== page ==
Constance Moore the US actress died aged 85. She co-starred with Buster Crabbe in Buck Rogers (1939) film serial.

Joe Nolan a Belfast fan, who helped author James White with some of his research, died (we understand) aged 94. Not only was he one of Ireland's oldest fans he was also one of the longest being active in fandom.

Keith Parkinson the US genre artist and game designer, died aged 47 from leukaemia just days after his birthday.

Michael Piller the US writer/producer of several episodes of Star trek Next Gen, Deep Space 9 andVoyager as well as co-creator of the Dead Zone series, died aged 57.

Gary Potter, the US horror fan who also co-published Voyages into Darkess by Stephen Laws & Mark Morris, died aged just 46.

Robert Sheckley, the US SF author, has died aged 77. An SF grandmaster, Sheckley is one of the (surprisingly) few SF authors to have an international reputation in places isolated from the West such as Central Europe and the Soviet nations. He wrote over a score of novels and literally hundreds of short stories. His writing even spawned four films including the French La Decima Vittima [The 10th Victim] (1965) and the Hollywood Freejack (1992). Further, his stories were used for a number of episodes of The Twilight Zone. 'Bob' was also well known within international SF fandom. And, in Concat's small sphere of physical manifestations, it was a pleasure to share with him the 1st International Week of Science & SF in Timisoara, Romania, that also saw the launch of the Romanian edition (Transfer Mental) of his book Mindswap. He must have had a good time and, such is the man's spirit that, he arranged for copies of Fantasy & Science Fiction magazine to be sent to the second International Week as this featured a story inspired by the first International Week. His death did not come as a surprise due to his age and that he had been ill last year which prevented him from attending the 2005 Glasgow Worldcon as a Guest of Honour. He was also slated to be a Guest of Honour at this year's Eurocon in Kiev. He recovered somewhat in his last months and was even writing in the months before his death and briefly contemplated a trip to Mexico. Many within the SF community will miss him and not least by those of us on the Concat team.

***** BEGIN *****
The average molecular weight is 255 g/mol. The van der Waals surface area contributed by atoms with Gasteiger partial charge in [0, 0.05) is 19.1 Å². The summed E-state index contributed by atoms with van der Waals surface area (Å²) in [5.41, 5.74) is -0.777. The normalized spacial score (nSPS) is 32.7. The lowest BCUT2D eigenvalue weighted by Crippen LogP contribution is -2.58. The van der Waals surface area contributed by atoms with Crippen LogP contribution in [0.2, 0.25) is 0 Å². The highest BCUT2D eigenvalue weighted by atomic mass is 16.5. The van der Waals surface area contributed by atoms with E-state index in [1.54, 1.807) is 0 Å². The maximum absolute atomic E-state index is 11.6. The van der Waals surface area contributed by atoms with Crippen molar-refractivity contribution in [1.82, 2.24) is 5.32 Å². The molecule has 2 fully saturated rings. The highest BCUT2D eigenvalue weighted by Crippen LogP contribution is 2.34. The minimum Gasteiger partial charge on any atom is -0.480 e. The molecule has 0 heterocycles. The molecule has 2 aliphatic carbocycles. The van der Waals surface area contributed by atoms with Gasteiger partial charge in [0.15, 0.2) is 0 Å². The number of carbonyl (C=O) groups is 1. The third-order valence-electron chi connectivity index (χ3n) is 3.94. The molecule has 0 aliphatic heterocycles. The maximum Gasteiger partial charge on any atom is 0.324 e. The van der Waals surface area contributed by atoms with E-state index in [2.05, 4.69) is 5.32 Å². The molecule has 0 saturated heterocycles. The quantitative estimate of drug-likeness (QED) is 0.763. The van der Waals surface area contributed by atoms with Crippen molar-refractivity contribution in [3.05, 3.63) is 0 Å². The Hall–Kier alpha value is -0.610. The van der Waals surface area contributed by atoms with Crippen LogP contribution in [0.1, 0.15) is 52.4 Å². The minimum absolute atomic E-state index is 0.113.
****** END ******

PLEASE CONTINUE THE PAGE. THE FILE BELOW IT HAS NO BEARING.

Richard Smalley, the US chemist and Nobel winner, died aged 62. Richard Smalley's Nobel came about due to him being the co-discoverer (with Brit chemist Harry Kroto) of new allotropes of carbon, fullerenes. His subsequent goal was to make a conducting rope of fullerene-type tubes, which theoretically would be many times stronger than steel weight for weight. Alas this dream was not to be personally realised. He was also a supporter of nanotechnology.

Richard Southwood, the British entomologist and ecologist, dies aged 74. He initially worked at Rothamsted and then Imperial. In 1979 he moved to Oxford to become Head of Zoology and ultimately Vice Chancellor of the University. In the 1980s he also spent some of his time chairing the Royal Commission on Environmental Pollution and one of its reports at the time highlighted the hazards of lead (as an anti-knocking agent) in petrol. This helped lead in petrol to become banned in the UK and several other countries. In 1988 he chaired a working group on the BSE crisis and criticised meat-rendering processes and the half-value compensation farmers got for infected cattle (which was an incentive for farmers not to report all cases).

Vladimir Volkoff, the French thriller and SF author born of Russian emigre parents (hence his name), died aged 72. His Metro pour L'enfer [Subway to Hell] won the Jules Verne award (1963), and Le Retournement [The Turn-Around] won the Prix Chateaubriand (1979).

J. N. Williamson the US horror writer died aged 73. In 2003 he received a Bram Stoker Award for Lifetime Achievement Award from the Horror Writers of America.